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Getting animated about a 6,000 core Soho supercomputer

Can you get me 413,138 mouse hairs?

Reducing the cost and complexity of web vulnerability management

London's Soho has become a thriving media rendering and animation centre, with creative media professionals using the latest model IT gear in shiny studios between buildings full of 'models' selling the oldest professional services of all.

Framestore is one of these new companies bolstering Soho's image. It did the post-production work on The Golden Compass, winning Oscar and BAFTA awards for its trouble. The armoured polar bear it animated for that movie had 200 million individual hairs which moved as the bear moved. Rendering it needed a lot of kit.

Framestore is the largest visual effects and computer animation studio in Europe. It has more than 20 years of experience in digital film and video technology, and employs 800 or so staff out of three buildings in Soho, with another office based in New York.

Despereaux publicity image

The Tale of Despereaux: How many hairs under that hat?

The company has just finished a two-year project rendering the Universal Studios cartoon feature The Tale of Despereaux, and that needed probably the largest CGI rendering supercomputer in Europe to do the job. The voice cast includes Dustin Hoffman, Kevin Kline, Sigourney Weaver and Robbie Coltrane. The movie is an animation of the 2003 fantasy book of the same name by Kate DiCamillo and it's about a cute mouse, Despereaux Tilling, who has exceptionally large ears. A rat named Roscuro, voiced by Dustin Hoffman, is the villain.

The Despereaux project wasn't quite as hairy as The Golden Compass though, as there were only 413,138 hairs on the rodent's head.

The work was complicated because the Framestore creatives had been briefed to create a 'look' for the full-length cartoon based on the Dutch Masters with relatively soft lighting and detailed shadows. There was a fixed deadline, meaning animation proceeded in parallel with the development of the processing needed to render the Vermeer-esque final look.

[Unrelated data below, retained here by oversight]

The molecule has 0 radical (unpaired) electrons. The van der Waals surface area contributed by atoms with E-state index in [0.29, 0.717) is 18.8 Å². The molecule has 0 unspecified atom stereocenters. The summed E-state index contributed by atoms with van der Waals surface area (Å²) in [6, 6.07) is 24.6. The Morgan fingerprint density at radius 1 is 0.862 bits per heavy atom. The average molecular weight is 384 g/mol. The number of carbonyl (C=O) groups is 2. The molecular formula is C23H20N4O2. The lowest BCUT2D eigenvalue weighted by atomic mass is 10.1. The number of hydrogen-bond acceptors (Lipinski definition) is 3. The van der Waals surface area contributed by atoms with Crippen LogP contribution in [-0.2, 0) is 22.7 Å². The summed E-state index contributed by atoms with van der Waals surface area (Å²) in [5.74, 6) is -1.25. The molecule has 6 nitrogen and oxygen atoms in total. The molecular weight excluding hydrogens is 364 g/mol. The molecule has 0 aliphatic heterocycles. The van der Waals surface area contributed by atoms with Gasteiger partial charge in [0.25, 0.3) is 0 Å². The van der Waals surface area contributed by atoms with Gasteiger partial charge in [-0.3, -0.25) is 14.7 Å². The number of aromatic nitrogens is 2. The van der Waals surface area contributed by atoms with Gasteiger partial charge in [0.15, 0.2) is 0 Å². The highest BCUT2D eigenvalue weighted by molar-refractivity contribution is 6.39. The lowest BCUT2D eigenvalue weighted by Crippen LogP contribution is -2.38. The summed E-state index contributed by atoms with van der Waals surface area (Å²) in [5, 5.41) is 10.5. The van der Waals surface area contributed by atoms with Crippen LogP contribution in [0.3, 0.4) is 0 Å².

This parallel approach increased render farm and storage demands, because many intermediate stages of production data had to be retained to avoid unnecessary animation rework whilst the fine tuning of the lighting effects and colour was worked on. There were several specialist teams working in parallel with the rendering, the lighting work being concentrated more towards the end of the project.

The renderfarm supercomputer used 1,000 clustered vanilla Dell X86 servers linked by 4Gbit/s Fibre Channel to an initial 50TB of RAID-6-protected storage, front-ended with HP storage server processors, using Infortrend arrays. A Linux cluster file system was implemented and each Dell server core had 2GB of DRAM. The storage ultimately grew to 200TB.

Why Dell CPUs for the render farm? Framestore's technology director Steve Prescott said: "They're the people who can react the quickest. We ordered 1,000 cores and they delivered it five days later. HP just can't react as quickly."

Reducing the cost and complexity of web vulnerability management

Next page: The Lustre cluster

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